LaRaven Taylor

On Second Thought Producer

LaRaven was born and raised in Jackson, Mississippi, so she’s no stranger to the south. LaRaven developed a passion for storytelling at a very young age. She became a features editor on her high school’s newspaper staff and an anchor on the school’s station. She graduated from the University of Southern Mississippi with a degree in Journalism. She started working as an Associate Producer for WLBT in Jackson, MS. There, she worked her way up to become a senior producer. She also did some reporting. LaRaven is a member of NABJ and Alpha Kappa Alpha Sorority, Inc. She loves reading, traveling, and spending time with her family. She lives by the quote: “I think, therefore I am” by Descartes.

The ransomware attack that crippled Atlanta a few weeks ago isn't the only high-profile cyberattack Georgia has faced in recent years. Two years ago, a security researcher gained unauthorized access to a server used by Kennesaw State University's Center for Election Systems, which stores the data of millions of Georgia voters. At the time, the data breach wasn't illegal under Georgia law —  but a new bill awaiting Gov. Nathan Deal's signature could change that. Senate Bill 315 defines unauthorized computer access as a crime under Georgia law, which would make data breaches easier to prosecute. Some people in the tech industry, however, worry SB 315 could actually hinder their ability to do their jobs.

Winnie Madikizela-Mandela, a leader in South Africa's anti-apartheid movement and ex-wife of the late Nelson Mandela, died Monday. She was 81. On Second Thought producer Fenly Foxen, who grew up in South Africa, spoke with host Adam Ragusea about Madikizela-Mandela's integral role in the fight against apartheid. Thandeka Tutu-Gxashe, CEO of the TutuDesk Campaign and daughter of Archbishop Desmond Tutu, also joined from South Carolina. Tutu-Gxashe earned her master's degree from Emory University's Rollins School of Public Health.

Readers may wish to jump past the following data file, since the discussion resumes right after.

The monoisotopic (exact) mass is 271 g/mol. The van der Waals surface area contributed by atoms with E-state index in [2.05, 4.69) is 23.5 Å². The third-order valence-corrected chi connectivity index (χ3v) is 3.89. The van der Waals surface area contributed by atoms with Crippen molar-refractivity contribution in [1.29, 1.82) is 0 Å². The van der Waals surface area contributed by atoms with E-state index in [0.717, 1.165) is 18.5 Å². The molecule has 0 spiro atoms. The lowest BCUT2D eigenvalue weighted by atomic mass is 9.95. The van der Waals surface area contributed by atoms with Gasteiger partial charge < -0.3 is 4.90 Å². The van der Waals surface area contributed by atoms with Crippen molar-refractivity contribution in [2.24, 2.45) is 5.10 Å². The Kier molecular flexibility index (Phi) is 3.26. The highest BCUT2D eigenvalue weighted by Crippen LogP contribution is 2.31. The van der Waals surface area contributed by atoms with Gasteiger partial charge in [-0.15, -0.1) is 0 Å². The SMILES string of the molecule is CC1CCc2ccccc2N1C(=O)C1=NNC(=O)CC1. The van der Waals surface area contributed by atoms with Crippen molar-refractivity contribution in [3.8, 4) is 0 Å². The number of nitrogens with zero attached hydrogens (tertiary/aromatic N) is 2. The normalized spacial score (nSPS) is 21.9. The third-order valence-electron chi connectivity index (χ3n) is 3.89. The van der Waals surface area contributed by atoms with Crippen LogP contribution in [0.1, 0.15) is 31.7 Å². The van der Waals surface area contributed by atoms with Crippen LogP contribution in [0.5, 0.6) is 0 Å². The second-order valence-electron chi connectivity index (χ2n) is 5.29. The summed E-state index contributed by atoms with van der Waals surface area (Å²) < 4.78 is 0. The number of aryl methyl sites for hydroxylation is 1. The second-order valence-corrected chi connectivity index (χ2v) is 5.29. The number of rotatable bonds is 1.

Courtesy of Matt Kennedy

Dorothy Steel might not have auditioned for the superhero movie "Black Panther" if her grandson hadn't told her what a game-changer the film would be for Hollywood and could be for her. 

But her grandson persuaded her to give it a go. She got the part. Now, millions have seen her advise T'Challa, Black Panther and king of Wakanda, as a merchant tribal elder. And she only started acting a few years ago. 

On Second Thought contributor Sonya Green spoke with the actress about her breakout role. 

The U.S. Supreme Court issued its historic ruling Brown v. the Board of Education more than six decades ago. Linda Brown, the namesake of that landmark court case, died March 25. She was 76. 

With Brown v. Board, it became illegal to separate public school students by race. But since the landmark ruling, many schools in the South have resegregated, according to a report from the Civil Rights Project at the University of California, Los Angeles. The study also found Latino student enrollment surpassed black enrollment for the first time.

We spoke about the resegregation of southern schools with Erica Frankenberg, associate professor of education at Penn State University, Belisa Urbina, executive director of Ser Familia, and Atlanta Journal-Constitution education reporter Maureen Downey.

National Park Service

April 4, 2018 marks the 50th anniversary of the death of Martin Luther King Jr. Today, we paid tribute to King's legacy by talking to the people who knew him, portrayed him and were inspired by him. 

LaRaven Taylor / GPB

Civil rights icon Xernona Clayton was both the organizer of the Southern Christian Leadership Conference and a close advisor to Martin Luther King Jr.

She sat down with On Second Thought for a conversation about how King would feel about today's civil rights movements.

WSB-TV

The life of Martin Luther King Jr. has been the subject of a number of films.

The made-for-television film, “The Boy King,” tells the story of his youth. The WSB-TV movie focuses on  early prejudices King encountered in his childhood and how his family responded.

LaRaven Taylor / GPB

The 1999 Disney made-for-television movie, “Selma, Lord, Selma,” explores Martin Luther King Jr.'s later years in Selma, Alabama.

The movie is told through the eyes of an 11-year-old inspired by King's determination in the fight for equal rights.

WikiCommons